news-category: Academics

Gardner-Webb Class Travels to Cataloochee Valley to Study Elk Behavior

A student poses in the Cataloochee Valley with a camera and an elk in the background
Madison Deslatte poses while taking photos of the elk.

Students Take Pictures and Present Their Observations in Poster Format

BOILING SPRINGS, N.C.—Gardner-Webb University students in Biology 315 (animal physiology) recently made a trip to Cataloochee Valley in Great Smoky Mountains National Park, where they viewed elk in their natural habitat. Assistant Professor of biology Jay Zimmer teaches the class and noted that the fall of the year is one of the best times to study elk behavior.

Leaving the campus at 4:45 a.m., the group traveled for about two and one-half hours to catch the herd rising from the bedding ground. Zimmer explained that this time of the year is when the bull elk gather up and defend a harem of cows. “The dominant bull will bugle to deter competing bulls and often must chase them away,” he described.

According to information on the Bryson City (N.C.) website, Cataloochee Valley is nestled along one of the most rugged mountains in the southeastern United States. Surrounded by 6,000-foot peaks, the area began as a farming community and quickly became a tourist destination. The elk were eliminated by over-hunting, but 25 were reintroduced in 2001 and have grown to at least 150.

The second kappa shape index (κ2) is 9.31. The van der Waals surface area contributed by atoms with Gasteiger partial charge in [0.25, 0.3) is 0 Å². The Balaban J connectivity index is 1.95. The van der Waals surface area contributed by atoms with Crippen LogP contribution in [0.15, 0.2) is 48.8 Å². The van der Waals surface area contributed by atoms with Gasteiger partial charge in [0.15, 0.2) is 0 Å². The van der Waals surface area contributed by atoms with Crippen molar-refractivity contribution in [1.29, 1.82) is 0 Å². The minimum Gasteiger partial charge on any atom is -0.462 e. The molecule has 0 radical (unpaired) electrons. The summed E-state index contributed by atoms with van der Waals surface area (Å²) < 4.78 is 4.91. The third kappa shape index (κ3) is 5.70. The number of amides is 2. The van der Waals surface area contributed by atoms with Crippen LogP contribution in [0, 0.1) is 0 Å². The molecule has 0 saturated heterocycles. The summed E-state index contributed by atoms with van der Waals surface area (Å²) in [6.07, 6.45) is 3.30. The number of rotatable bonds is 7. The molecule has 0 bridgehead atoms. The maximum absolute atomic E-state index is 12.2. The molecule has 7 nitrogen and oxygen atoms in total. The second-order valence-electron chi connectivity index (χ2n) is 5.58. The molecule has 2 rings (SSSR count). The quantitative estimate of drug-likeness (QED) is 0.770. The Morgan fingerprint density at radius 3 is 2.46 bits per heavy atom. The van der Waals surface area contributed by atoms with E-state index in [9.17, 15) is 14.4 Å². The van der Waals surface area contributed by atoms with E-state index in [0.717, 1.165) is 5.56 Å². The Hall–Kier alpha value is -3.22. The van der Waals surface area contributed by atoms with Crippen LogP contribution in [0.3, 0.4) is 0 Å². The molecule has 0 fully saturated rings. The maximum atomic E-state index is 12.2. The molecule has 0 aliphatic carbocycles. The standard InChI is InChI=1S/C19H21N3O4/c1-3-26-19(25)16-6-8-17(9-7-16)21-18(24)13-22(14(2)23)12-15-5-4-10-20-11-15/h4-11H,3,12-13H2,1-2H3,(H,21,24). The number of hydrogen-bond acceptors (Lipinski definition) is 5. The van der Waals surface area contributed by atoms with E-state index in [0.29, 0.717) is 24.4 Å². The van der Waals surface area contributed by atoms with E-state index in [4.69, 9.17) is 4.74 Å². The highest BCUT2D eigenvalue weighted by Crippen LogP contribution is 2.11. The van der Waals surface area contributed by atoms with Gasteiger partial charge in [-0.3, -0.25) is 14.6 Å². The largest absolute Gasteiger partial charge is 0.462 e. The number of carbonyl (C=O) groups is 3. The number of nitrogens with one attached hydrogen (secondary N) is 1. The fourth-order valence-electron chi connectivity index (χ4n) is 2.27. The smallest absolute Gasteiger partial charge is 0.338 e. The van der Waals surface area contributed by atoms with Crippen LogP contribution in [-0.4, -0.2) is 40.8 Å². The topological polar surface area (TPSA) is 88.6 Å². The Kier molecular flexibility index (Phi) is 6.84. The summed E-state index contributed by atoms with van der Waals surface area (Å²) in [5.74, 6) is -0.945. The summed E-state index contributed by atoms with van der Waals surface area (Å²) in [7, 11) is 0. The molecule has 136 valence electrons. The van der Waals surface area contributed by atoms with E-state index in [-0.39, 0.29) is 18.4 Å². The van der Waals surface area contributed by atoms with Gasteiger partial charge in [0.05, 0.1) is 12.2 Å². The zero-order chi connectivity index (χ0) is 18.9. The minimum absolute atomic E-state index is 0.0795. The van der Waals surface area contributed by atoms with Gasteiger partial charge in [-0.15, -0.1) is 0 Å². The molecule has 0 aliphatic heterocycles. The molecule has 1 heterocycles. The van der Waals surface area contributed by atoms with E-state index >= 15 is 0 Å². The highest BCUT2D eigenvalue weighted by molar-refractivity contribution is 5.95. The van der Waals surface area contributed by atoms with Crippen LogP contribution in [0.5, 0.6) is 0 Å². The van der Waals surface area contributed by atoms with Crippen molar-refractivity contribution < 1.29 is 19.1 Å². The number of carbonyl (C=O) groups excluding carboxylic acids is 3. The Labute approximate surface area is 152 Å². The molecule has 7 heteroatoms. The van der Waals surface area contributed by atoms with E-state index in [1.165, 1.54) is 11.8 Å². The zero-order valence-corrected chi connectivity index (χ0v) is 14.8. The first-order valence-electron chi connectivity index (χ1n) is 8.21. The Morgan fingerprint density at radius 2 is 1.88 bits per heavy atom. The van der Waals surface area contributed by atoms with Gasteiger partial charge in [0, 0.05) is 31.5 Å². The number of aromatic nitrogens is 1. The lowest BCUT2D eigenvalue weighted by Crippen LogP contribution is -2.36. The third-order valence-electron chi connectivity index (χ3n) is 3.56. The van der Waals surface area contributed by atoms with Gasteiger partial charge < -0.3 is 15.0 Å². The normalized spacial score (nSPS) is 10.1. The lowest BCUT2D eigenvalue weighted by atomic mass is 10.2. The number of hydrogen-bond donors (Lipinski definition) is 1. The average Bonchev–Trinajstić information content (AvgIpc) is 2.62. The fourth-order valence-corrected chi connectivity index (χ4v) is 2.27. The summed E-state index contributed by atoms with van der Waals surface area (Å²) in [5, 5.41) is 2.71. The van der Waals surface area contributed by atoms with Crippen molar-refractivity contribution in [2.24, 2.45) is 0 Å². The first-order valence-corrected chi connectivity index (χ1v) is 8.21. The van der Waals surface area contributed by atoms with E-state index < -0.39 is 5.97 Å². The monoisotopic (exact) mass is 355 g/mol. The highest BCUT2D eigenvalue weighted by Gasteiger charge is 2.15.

Avery Callan made this photo.

To better understand the habits exhibited during their observations, the students learned about the ecology of the park before the trip. At the park, they took pictures of the elk with telephoto lenses and cameras on loan from the GWU Department of Communication, Art & Design. After taking the photos, the group analyzed and charted the behavior they witnessed among the elk. They heard one of the bulls bugle many times and were able to get a picture of him bugling.

“I would definitely wake up at 4 a.m. again to go see the elk in the Great Smoky Mountains,” shared one of the students, Ireyona Demary. “Being as close as we were to the elk and getting to see how they interact with one another was amazing. My favorite part of the entire day was seeing a fawn so close to its mother and watching it play and trot around by itself. I thought it was so amazing the pictures we were able to get with the nice cameras we were provided. We felt like professional photographers. Overall, this trip with the animal physiology class is one I’ll never forget.”

Gardner-Webb University is North Carolina’s recognized leader in private, Christian higher education. A Carnegie-Classified Doctoral/Professional University, GWU is home to nine colleges and schools, more than 80 undergraduate and graduate majors, and a world-class faculty. Located on a beautiful 225-acre campus in Boiling Springs, N.C., Gardner-Webb prepares graduates to impact their chosen professions, equips them with the skills to advance the frontiers of knowledge, and inspires them to make a positive and lasting difference in the lives of others. Ignite your future at

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